"If you look at bullying as something thats physical then, no you aren't going to see what girls are doing as hurtful but thats of course part of the problem because what we have done for many years is look at what girls do as a rite of passage or a developmental phase because it doesn't meet the traditional definition of bullying. Most girls are unlikely to push someone against a wall . Most understanding of bullying are very male focused and they focus on the physical aggression at the hand of someone you don't know very well. Actually bullying is much more than being physically hurt or even openly hurt, there are many other ways that this happens."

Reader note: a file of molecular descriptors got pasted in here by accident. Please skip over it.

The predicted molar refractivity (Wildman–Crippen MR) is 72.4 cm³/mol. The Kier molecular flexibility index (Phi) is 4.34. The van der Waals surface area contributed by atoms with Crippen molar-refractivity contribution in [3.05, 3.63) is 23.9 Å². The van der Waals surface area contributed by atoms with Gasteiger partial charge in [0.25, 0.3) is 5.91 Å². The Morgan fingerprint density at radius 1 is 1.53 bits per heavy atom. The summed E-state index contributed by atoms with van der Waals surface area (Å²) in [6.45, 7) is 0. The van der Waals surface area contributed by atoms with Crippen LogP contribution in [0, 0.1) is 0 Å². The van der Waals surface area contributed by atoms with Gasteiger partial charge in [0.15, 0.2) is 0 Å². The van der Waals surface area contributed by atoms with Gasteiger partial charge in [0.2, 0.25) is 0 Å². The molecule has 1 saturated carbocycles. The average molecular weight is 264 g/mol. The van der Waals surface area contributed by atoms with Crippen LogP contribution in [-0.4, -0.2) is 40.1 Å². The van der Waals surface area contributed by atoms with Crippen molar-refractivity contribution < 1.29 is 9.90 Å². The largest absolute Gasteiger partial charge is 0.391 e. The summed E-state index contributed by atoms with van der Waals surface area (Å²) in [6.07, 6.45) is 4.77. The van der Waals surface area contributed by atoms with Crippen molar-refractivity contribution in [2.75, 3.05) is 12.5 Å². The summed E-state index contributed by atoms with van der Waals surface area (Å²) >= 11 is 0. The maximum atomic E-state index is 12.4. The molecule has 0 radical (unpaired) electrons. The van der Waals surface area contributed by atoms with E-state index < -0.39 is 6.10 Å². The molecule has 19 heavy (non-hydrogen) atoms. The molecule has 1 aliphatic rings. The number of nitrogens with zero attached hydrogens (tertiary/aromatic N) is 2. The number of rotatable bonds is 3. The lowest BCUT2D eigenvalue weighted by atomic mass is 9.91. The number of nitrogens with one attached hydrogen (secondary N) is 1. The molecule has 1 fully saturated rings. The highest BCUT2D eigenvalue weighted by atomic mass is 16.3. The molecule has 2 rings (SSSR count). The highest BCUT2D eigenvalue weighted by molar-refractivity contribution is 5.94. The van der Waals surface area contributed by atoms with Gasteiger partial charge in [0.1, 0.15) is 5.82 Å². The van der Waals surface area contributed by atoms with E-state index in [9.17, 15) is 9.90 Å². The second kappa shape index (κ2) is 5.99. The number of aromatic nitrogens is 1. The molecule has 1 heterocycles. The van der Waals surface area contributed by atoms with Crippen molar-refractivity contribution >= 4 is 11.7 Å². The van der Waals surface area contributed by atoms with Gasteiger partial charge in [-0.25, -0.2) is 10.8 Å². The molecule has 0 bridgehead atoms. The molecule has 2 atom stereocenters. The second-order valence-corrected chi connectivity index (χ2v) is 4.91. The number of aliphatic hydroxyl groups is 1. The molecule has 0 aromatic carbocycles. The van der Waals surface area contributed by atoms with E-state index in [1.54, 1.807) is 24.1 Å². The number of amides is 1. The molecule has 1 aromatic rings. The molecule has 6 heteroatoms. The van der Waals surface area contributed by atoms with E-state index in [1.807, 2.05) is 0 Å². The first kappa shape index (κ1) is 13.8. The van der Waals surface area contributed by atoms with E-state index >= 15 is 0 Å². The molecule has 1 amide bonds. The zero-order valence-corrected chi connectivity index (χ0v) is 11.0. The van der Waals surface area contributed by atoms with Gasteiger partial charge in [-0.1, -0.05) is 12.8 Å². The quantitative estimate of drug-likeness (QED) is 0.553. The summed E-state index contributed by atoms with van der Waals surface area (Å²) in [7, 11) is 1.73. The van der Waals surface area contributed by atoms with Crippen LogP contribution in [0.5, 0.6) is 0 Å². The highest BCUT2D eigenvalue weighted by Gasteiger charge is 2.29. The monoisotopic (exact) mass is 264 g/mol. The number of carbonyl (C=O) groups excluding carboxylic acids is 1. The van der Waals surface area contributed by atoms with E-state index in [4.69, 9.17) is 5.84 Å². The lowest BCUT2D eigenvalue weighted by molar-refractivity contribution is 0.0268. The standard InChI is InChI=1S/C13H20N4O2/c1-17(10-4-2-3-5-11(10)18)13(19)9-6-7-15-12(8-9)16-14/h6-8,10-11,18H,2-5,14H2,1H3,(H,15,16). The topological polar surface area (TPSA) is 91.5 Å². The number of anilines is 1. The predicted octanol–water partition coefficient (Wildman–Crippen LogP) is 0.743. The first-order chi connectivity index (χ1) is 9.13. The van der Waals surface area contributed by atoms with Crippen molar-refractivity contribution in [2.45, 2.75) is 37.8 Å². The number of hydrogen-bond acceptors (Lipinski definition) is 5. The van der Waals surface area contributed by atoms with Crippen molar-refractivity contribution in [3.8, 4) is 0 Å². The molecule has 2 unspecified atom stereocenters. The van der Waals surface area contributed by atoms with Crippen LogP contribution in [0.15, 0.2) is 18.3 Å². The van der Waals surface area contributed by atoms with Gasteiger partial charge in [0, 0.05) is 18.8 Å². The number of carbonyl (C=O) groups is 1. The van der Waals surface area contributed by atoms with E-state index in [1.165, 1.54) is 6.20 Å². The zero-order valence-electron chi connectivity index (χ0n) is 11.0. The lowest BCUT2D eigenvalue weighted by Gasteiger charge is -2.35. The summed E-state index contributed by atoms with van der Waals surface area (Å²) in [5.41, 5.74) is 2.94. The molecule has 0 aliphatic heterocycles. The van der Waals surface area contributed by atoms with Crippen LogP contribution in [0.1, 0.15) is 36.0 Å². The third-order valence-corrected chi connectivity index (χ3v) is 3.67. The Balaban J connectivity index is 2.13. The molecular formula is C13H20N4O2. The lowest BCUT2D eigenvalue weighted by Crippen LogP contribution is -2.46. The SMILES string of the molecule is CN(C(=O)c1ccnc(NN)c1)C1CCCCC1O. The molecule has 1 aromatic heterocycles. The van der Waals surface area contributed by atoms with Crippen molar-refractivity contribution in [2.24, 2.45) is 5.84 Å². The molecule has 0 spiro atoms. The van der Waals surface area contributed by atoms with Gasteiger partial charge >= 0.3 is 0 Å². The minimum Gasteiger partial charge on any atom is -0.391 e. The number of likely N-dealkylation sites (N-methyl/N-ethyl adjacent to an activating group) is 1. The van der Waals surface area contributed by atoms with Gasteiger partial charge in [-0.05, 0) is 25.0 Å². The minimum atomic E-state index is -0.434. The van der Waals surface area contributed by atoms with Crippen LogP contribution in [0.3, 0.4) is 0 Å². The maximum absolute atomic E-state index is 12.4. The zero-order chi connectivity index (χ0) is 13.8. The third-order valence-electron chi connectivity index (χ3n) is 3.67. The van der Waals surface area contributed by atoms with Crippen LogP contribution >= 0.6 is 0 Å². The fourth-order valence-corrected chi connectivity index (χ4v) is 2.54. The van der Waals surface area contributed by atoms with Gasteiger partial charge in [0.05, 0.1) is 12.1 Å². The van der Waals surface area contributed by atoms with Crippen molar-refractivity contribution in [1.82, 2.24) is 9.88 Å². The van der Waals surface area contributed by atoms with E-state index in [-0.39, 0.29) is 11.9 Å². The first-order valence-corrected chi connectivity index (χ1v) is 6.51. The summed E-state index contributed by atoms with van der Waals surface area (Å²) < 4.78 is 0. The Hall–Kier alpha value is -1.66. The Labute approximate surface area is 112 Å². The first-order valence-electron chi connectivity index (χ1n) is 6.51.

The ways in which this happens among girls, Ms Simmons says can be far more hurtful and have a longer-term impact.

It is also less easy to directly punish and involves that tricky grey area...feelings.

"Girls are going to behave in ways that are inclined to destroy relationships, destroy social status and just generally speaking make ones social life miserable. The silent treatment is really very powerful so if I'm upset with you instead of telling you I'm just not going to speak to you anymore. Another example would be using the relationship as a weapon. A very common thing that happens between girls is lets say you're friends with two people who don't really like each other so one of those people says well its either her or me and thats a kind of blackmail, emotional blackmail so instead of hitting someone you are using your relationship as a weapon."

But surely this has been an age old problem.

Why is it being taken so seriously now?